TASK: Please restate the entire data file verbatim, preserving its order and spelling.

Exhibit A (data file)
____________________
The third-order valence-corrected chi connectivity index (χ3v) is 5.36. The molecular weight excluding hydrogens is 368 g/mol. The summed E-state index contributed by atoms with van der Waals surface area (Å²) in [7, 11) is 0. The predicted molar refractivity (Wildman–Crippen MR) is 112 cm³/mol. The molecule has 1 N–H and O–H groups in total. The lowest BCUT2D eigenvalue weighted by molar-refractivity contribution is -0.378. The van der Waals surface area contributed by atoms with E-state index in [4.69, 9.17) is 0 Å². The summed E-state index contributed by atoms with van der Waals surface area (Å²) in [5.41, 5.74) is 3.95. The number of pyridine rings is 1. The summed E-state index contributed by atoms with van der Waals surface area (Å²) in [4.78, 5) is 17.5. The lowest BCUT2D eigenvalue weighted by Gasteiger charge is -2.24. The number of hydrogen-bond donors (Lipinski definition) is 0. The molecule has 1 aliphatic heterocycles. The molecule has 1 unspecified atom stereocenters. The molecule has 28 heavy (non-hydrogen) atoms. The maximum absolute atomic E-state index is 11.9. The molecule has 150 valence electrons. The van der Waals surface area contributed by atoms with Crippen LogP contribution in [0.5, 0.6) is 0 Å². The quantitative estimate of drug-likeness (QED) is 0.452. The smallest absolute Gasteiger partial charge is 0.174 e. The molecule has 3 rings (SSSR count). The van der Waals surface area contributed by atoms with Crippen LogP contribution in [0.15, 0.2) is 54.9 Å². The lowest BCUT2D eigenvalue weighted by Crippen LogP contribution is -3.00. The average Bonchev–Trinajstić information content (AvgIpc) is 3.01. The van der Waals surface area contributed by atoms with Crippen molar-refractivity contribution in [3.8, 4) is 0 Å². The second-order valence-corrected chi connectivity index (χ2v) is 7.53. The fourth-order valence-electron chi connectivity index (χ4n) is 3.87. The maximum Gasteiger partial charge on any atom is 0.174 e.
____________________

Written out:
The third-order valence-corrected chi connectivity index (χ3v) is 5.36. The molecular weight excluding hydrogens is 368 g/mol. The summed E-state index contributed by atoms with van der Waals surface area (Å²) in [7, 11) is 0. The predicted molar refractivity (Wildman–Crippen MR) is 112 cm³/mol. The molecule has 1 N–H and O–H groups in total. The lowest BCUT2D eigenvalue weighted by molar-refractivity contribution is -0.378. The van der Waals surface area contributed by atoms with E-state index in [4.69, 9.17) is 0 Å². The summed E-state index contributed by atoms with van der Waals surface area (Å²) in [5.41, 5.74) is 3.95. The number of pyridine rings is 1. The summed E-state index contributed by atoms with van der Waals surface area (Å²) in [4.78, 5) is 17.5. The lowest BCUT2D eigenvalue weighted by Gasteiger charge is -2.24. The number of hydrogen-bond donors (Lipinski definition) is 0. The molecule has 1 aliphatic heterocycles. The molecule has 1 unspecified atom stereocenters. The molecule has 28 heavy (non-hydrogen) atoms. The maximum absolute atomic E-state index is 11.9. The molecule has 150 valence electrons. The van der Waals surface area contributed by atoms with Crippen LogP contribution in [0.5, 0.6) is 0 Å². The quantitative estimate of drug-likeness (QED) is 0.452. The smallest absolute Gasteiger partial charge is 0.174 e. The molecule has 3 rings (SSSR count). The van der Waals surface area contributed by atoms with Crippen LogP contribution in [0.15, 0.2) is 54.9 Å². The lowest BCUT2D eigenvalue weighted by Crippen LogP contribution is -3.00. The average Bonchev–Trinajstić information content (AvgIpc) is 3.01. The van der Waals surface area contributed by atoms with Crippen molar-refractivity contribution in [3.8, 4) is 0 Å². The second-order valence-corrected chi connectivity index (χ2v) is 7.53. The fourth-order valence-electron chi connectivity index (χ4n) is 3.87. The maximum Gasteiger partial charge on any atom is 0.174 e.